John Murphy of Georgia State published an article about using non-native speakers, and specifically the Spanish actor Javier Bardem, as models for teaching English as a Second Language (ESL) or as a foreign language (EFL). Mura Nava tweeted a blog post from Robin Walker connecting Murphy’s work to similar work by Kenworthy and Jenkins, Peter Roach and others. I tried something like this when I taught ESL back in 2010, more or less unaware of all the previous work that Murphy cites, and Mura Nava was interested to know how it went, so here’s the first part of a quick write-up.
When I was asked to teach a class in ESL Speech “Advanced Oral/Aural Communication” at Saint John’s University in the fall of 2010, I had taught French and Linguistics, but I had only tutored English one-on-one. My wife is an experienced professor of ESL and was a valuable source of advice, but our student populations and our goals were different, so I did not simply copy her methods.
One concept that I introduced was that of a Speech Role Model. When I was learning French, I found it invaluable to imitate entertainers; I’ve never met Jacques Dutronc, but I often say that he was one of my best French teachers because of the clever lyricists he worked with and his clear, wry delivery. He was just one of the many French people that I imitated to improve my pronunciation.
This was all back in the days of television and cassettes, and most of the French culture that we had access to here in the United States was filtered through the wine, Proust and Rohmer tastes of American Francophiles. As a geeky kid with a fondness for comedy I found Edith Piaf and even Gérard Depardieu too alien to emulate. I found out about Dutronc in college through a bootleg tape made for me by a student from France who lived down the hall, and then I had to study abroad in France to find more role models.
With today’s multimedia Internet technology, we have an incredible the ability to listen to millions of people from around the world. At Saint John’s I asked my students to choose a Speech Role Model for English: a native speaker that they personally admired and wanted to sound like. I was surprised by the number of students who named President Obama as their role model, including female students from China, but on reflection it was an obvious choice, as he is a clear, forceful and eloquent speaker. Other students chose actresses Meryl Streep and Jennifer Anniston, talk-show host Bill O’Reilly and local newscaster Pat Kiernan.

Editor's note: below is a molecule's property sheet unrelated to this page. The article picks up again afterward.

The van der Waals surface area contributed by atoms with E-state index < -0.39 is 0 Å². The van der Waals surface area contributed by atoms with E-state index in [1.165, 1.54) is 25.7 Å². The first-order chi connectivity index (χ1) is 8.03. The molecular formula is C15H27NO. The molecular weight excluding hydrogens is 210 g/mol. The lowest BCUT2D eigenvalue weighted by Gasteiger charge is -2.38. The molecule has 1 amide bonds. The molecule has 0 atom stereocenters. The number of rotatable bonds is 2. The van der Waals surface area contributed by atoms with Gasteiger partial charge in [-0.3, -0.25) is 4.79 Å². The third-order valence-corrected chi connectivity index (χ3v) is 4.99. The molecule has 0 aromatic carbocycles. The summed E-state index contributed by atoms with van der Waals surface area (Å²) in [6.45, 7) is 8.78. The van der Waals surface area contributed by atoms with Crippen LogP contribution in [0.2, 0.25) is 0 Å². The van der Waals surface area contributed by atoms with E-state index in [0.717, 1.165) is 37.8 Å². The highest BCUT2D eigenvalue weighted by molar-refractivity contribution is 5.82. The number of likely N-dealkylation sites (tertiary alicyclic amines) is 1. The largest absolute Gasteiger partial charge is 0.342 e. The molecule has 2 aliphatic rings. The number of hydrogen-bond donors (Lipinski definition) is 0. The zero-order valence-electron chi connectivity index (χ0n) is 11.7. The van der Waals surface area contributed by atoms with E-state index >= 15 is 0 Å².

One notable choice, hip-hop artist Eminem, gave me the opportunity to discuss covert prestige and its challenges. Another, the character of Sheldon Cooper from the television series “The Big Bang Theory,” was too scripted, and I was debating whether to accept it when I discovered that it was just a cover so that the student could plagiarize crowdsourced transcriptions.
In subsequent assignments I asked the students to find a YouTube video of their role model and to transcribe a short excerpt. I then asked the students to record themselves imitating that excerpt from their Speech Role Models. Some of the students were engaged and interested, but others seemed frustrated and discouraged. When I listened to my students and comparing their speech to their chosen role models, I had an idea why. The students who were engaged were either naturally enthusiastic or good mimics, but the challenge was to motivate the others. There was so much distance between them and the native English speakers, much more than could be covered in a semester. That was when I thought of adding a non-native Second Speech Role Model. I’ll have to leave that for another post.